Like many of the early squadristi, Balbo had been a republican, saw himself as a revolutionary and envisioned a Fascist state in which local bosses like himself would hold more power rather than a central dictator. Obviously, this was not the vision of Mussolini who had started to move his party more to the right as the socialists and communists began to drive more support in their direction. This was also part of a deliberate effort by Mussolini to broaden his base of support beyond the radical fringe and become more than just republican revolutionaries who disagreed with the socialists almost only on their attachment to internationalism and denigration of patriotism. Unity was particularly sought with the older nationalists who were right-wing and staunchly monarchist. Yet, because Balbo had become such a star in the Fascist Party, he was chosen for a prominent leadership position. When Mussolini (from the safety of his office in Milan) planned the Blackshirt march on Rome in 1922, Italo Balbo was one of the “Quadrumvirs” chosen to lead it. However, he would serve alongside more conservative Fascists such as Cesare De Vecchi and General Emilio De Bono. The presence of Michele Bianchi, a socialist turned syndicalist, helped balance out the leadership and, Mussolini hoped, appeal to the widest array of Italians possible.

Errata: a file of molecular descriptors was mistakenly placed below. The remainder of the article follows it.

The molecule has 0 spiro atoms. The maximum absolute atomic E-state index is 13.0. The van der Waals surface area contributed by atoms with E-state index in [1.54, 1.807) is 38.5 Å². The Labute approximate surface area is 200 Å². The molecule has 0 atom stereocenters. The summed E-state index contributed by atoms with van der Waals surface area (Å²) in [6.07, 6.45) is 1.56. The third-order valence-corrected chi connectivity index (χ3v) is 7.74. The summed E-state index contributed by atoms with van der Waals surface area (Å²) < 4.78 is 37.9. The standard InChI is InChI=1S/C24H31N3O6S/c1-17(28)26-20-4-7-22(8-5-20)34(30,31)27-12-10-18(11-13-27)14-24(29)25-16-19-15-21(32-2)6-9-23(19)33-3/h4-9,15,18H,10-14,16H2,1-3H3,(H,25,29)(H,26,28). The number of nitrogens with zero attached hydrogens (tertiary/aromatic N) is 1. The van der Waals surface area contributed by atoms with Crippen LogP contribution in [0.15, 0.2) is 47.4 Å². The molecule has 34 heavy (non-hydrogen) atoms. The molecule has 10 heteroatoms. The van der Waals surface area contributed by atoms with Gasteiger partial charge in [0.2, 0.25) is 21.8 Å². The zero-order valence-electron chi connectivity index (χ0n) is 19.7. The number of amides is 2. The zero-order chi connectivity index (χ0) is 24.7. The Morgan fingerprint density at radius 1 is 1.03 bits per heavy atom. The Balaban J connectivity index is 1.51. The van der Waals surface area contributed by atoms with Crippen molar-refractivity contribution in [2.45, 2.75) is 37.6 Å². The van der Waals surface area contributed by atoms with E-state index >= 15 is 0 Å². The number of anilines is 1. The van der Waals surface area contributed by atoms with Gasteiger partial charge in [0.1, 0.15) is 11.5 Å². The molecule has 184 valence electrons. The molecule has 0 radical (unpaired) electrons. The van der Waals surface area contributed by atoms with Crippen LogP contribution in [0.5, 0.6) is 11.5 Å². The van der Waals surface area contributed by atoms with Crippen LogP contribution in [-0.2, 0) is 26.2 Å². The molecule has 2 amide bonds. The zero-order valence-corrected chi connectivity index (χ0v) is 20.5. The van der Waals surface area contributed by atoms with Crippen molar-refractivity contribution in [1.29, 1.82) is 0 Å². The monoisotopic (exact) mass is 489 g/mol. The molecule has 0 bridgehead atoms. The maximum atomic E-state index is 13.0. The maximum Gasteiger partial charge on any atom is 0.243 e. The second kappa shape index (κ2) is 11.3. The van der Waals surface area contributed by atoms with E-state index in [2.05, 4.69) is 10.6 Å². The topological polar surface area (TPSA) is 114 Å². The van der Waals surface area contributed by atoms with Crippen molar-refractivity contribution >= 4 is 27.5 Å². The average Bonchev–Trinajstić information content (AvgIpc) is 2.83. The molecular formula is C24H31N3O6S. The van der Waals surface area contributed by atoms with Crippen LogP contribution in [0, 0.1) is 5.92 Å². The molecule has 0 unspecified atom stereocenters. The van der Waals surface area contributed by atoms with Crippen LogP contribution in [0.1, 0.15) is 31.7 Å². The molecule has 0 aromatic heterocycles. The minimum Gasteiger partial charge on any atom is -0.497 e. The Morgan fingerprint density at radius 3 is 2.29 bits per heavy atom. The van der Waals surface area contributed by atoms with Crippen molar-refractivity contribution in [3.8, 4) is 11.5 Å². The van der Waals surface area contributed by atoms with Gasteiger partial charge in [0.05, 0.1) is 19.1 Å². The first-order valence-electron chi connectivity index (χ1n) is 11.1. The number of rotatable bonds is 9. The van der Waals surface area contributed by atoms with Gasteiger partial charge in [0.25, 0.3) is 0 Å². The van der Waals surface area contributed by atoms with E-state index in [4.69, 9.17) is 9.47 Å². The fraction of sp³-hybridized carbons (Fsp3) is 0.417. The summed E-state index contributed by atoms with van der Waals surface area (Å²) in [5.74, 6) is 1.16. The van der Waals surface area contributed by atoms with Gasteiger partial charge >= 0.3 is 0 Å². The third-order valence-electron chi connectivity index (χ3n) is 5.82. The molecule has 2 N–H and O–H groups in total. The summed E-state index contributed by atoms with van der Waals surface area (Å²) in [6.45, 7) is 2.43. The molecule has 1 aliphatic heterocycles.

The march, of course, turned out to be little more than a parade as political maneuvering had already secured the premiership for Mussolini before his Blackshirts ever entered Rome, however, Italo Balbo had secured his place as one the leading members of the Fascist hierarchy and was appointed one of the first members of the Fascist Grand Council in 1923. The following year he was named commander of the Blackshirt militia and in 1925 was made Undersecretary for National Economy. His real significance, however, came in 1926 when he was made Secretary of State for Air. Mussolini wanted to put a renewed emphasis on Italian aviation and Balbo was the man who would be in charge of this project. Balbo learned how to fly himself and set to work organizing what became the Regia Aeronautica. By 1928 he had been promoted to General of the Air Force, later Minister of the Air Force and, eventually, Marshal of the Air. Aside from organizing the military air branch, Balbo also encouraged exploration and endurance flights that would generate publicity for the air force, encourage more Italians to take an interest in aviation and raise the profile of Italy in the skies. As part of this campaign, Balbo himself led a trans-Atlantic flight in 1930 from Italy to Brazil and in 1933 all the way to Chicago where he was received with great fanfare and media attention. President Roosevelt even decorated him with the Distinguished Flying Cross.